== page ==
Pakistani Taliban vow revenge for death of senior Haqqani network commander, claim ISI responsible for his killing.
The chief financier of the militant Haqqani network—one of the most feared groups fighting U.S.-led forces in Afghanistan—was shot dead in Pakistan’s capital, the Taliban said Monday. Unidentified gunmen attacked Nasiruddin Haqqani, a son of the group’s founder, on the edge of Islamabad on Sunday evening, said the militants.
Eyewitnesses described attackers on motorbikes spraying Haqqani with automatic gunfire as he bought bread from a shop in Bhara Kahu on the northeastern edge of the city. There was no immediate claim of responsibility for the killing, which comes just over a week after a U.S. drone strike killed Pakistani Taliban chief Hakimullah Mehsud in North Waziristan.
“I can confirm that Nasiruddin Haqqani, 36, was shot dead in Islamabad’s Bhara Kahu area on Sunday night. At least four gunmen opened fire on him,” said a senior Afghan Taliban source from the Haqqani network. Haqqani’s body has been taken to Miranshah, North Waziristan, for burial, the source said.
Another Taliban source said Haqqani owned a house in Bhara Kahu, where neighbors—who knew him as “doctor sahib”—had been told he was a car dealer. “We were not aware that such an important commander had been living in the neighborhood,” said resident Haji Naseer.
Mohammad Ahmad, the owner of a nearby auto shop, said he heard one shot initially, then “indiscriminate firing.” “When the firing stopped, I came out and I saw a tall person bleeding and lying on the ground. He had long hair and long beard like a mullah,” he said.
A spokesman for the Pakistani Taliban confirmed the death and vowed to take revenge, accusing Pakistan’s Inter-Services Intelligence agency of killing him. “Nasiruddin Haqqani has been martyred by ISI,” said Shahidullah Shahid, the main spokesman for the Tehreek-e-Taliban Pakistan. “He was killed because he bravely supported Taliban chief Hakimullah Mehsud.”
Afghanistan’s NDS spy agency also confirmed Haqqani’s death, but blamed it on an “internal conflict.” It did not give further details.
The Haqqanis have been blamed for spectacular attacks on Afghan government and NATO targets across Afghanistan, as well as for kidnappings and murders. Washington holds the Haqqanis responsible for some of the most high profile attacks in Afghanistan, including a 2011 siege of the U.S. embassy and, in 2009, the deadliest attack on the CIA in 25 years.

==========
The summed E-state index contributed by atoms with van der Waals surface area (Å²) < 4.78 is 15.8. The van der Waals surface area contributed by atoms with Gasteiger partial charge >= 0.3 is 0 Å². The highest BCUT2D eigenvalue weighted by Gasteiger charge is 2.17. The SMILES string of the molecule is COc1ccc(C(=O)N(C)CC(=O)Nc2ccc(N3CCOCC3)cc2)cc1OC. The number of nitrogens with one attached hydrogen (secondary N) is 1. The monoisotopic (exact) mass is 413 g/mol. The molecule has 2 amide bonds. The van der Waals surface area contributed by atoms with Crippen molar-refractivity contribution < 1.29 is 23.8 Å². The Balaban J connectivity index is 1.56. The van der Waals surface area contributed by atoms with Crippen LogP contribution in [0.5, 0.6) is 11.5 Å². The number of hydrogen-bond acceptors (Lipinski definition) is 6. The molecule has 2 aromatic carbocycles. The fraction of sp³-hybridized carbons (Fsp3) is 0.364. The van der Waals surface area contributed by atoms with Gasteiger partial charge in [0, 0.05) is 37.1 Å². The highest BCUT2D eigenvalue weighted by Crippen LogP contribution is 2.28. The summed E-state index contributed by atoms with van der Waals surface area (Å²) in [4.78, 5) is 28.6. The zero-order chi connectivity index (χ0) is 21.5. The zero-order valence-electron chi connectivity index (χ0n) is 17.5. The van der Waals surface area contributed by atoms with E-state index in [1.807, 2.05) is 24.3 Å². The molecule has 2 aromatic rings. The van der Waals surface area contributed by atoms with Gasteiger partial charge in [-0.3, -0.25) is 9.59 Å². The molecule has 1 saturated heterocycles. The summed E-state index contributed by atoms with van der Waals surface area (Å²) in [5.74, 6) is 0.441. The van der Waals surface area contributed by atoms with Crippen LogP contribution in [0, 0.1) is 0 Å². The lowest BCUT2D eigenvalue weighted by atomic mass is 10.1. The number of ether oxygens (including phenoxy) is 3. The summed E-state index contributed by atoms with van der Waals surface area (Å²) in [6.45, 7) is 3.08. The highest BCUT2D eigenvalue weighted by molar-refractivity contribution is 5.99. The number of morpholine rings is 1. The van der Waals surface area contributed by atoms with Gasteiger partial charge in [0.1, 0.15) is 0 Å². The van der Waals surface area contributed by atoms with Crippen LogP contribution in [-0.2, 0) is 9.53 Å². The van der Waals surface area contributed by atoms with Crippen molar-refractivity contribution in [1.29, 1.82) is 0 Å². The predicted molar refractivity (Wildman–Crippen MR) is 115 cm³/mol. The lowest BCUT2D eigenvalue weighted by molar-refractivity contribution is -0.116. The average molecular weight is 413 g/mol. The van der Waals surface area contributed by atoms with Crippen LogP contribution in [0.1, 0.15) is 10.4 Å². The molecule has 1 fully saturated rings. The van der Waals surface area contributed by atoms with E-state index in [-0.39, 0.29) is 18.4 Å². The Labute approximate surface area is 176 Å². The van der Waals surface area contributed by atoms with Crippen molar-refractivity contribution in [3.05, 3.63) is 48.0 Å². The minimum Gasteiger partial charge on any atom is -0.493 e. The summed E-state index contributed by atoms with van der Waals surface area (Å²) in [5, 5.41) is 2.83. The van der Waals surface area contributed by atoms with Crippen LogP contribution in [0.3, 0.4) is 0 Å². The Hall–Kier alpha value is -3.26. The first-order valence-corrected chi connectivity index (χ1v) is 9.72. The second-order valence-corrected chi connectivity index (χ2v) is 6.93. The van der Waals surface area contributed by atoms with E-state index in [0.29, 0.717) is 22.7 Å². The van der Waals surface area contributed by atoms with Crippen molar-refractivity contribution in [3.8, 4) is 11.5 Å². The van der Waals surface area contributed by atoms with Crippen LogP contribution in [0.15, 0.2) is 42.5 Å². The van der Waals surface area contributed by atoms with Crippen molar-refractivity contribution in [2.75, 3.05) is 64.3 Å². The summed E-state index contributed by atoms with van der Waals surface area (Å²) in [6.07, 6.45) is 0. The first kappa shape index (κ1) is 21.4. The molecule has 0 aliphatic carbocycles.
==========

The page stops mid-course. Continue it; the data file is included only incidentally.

The U.S. put the Haqqani network on its terror blacklist in September 2012, and the Pentagon said the group represented a “significant threat” to national security. The U.N. followed up with global sanctions on the network two months later, saying in its designation that the group was linked to Al Qaeda, the Islamic Movement of Uzbekistan and a string of militant groups in Pakistan, including the Tehreek-e-Taliban. The Haqqanis have been a source of friction in U.S.-Pakistan relations. In 2011, the then U.S. military chief, Adm. Mike Mullen, called the group a “veritable arm” of the ISI.
A 2012 study by the Combating Terrorism Center at U.S. military academy West Point described Nasiruddin as the Haqqanis’ “chief financial officer.” It described a formidable business network supporting the Haqqanis’ military operations, with funds flowing from real estate and Gulf donations as well as illicit sources such as extortion, kidnapping, and smuggling. Nasiruddin was believed to direct smuggling operations and receive large payments from companies seeking to work in Haqqani-controlled lands, the study said.
The network was founded by Nasirudddin’s father, Jalaluddin Haqqani—a disciplined Afghan guerrilla leader bankrolled by the United States to fight Soviet troops in Afghanistan in the 1980s. When American troops arrived after the 9/11 attacks, Jalaluddin sought refuge in North Waziristan and became one of the first anti-U.S. commanders based in Pakistan’s border areas.
The network has training bases in eastern Afghanistan and is close to Al Qaeda. Its fighters are active across east and southeast Afghanistan and in Kabul. It is also militarily the most capable of the Afghan Taliban factions. It operates independently but remains loyal to Mullah Omar. Jalaluddin, now in his late 70s and frail, has ceded his seat on the Afghan Taliban leadership to another son, Sirajuddin, who runs at least 2,000 men.